The early history of Copped Hall
Although we have yet to find any very early features, we have come across fragments of pottery from the late Iron Age and Roman periods, mixed with later material. A possible cutfeature has also been identified, much truncated by later building, containing a few pot sherds from the 6th to the 9th century, so there is the possibility of early medieval activity on the site. Other pottery finds seem to support the documentary evidence that a fairly substantial building - or succession of buildings - has stood on the estate since at least the 13th century, although not necessarily on the same spot.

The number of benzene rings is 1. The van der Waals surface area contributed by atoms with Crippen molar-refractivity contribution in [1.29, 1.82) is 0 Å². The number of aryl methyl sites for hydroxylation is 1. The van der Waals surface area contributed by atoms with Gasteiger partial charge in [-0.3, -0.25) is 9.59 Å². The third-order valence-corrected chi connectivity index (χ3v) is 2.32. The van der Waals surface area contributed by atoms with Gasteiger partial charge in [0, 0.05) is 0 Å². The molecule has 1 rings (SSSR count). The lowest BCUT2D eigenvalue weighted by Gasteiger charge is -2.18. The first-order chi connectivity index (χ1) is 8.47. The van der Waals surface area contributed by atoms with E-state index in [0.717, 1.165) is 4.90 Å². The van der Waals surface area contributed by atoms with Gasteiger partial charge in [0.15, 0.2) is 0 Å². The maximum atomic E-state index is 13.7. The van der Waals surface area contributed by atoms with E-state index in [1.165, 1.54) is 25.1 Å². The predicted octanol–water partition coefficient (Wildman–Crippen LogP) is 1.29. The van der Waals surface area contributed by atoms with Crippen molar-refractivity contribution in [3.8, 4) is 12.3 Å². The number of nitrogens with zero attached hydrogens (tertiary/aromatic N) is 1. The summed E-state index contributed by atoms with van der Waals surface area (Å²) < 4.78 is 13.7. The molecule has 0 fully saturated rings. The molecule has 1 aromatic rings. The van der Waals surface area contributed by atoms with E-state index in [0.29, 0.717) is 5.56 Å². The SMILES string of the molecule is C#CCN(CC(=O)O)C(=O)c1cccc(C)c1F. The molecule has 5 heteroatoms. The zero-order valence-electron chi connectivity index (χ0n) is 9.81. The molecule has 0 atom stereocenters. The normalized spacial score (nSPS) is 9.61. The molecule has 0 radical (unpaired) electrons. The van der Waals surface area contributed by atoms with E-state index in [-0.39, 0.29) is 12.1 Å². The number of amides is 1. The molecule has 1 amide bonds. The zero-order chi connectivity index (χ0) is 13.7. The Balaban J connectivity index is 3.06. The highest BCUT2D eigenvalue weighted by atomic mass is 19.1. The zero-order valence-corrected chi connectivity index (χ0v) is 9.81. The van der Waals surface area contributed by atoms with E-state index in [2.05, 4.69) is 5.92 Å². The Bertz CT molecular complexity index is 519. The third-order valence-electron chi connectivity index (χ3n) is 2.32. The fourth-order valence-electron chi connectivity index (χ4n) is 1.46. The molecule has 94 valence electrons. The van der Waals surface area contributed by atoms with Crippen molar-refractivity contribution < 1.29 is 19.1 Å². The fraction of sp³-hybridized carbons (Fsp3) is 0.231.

WEAG members have also been involved in research to supplement what was already known about the early history of the site. The estate was owned by Waltham Abbey from 1350 until its acquisition by Henry VIII in 1534. Copped Hall remained in royal hands until 1564, when it was granted by Queen Elizabeth to one of her favourite courtiers, Thomas Heneage, and his wife Anne. At this time, the buildings included a hall, great chamber, kitchen and service rooms, a court with a double gate, and a moat (Newman 1970, 18-19). It is likely that Heneage embarked on a major rebuilding project in order to receive Elizabeth as a guest, with further modifications made by subsequent owners.
The archaeological investigation of the site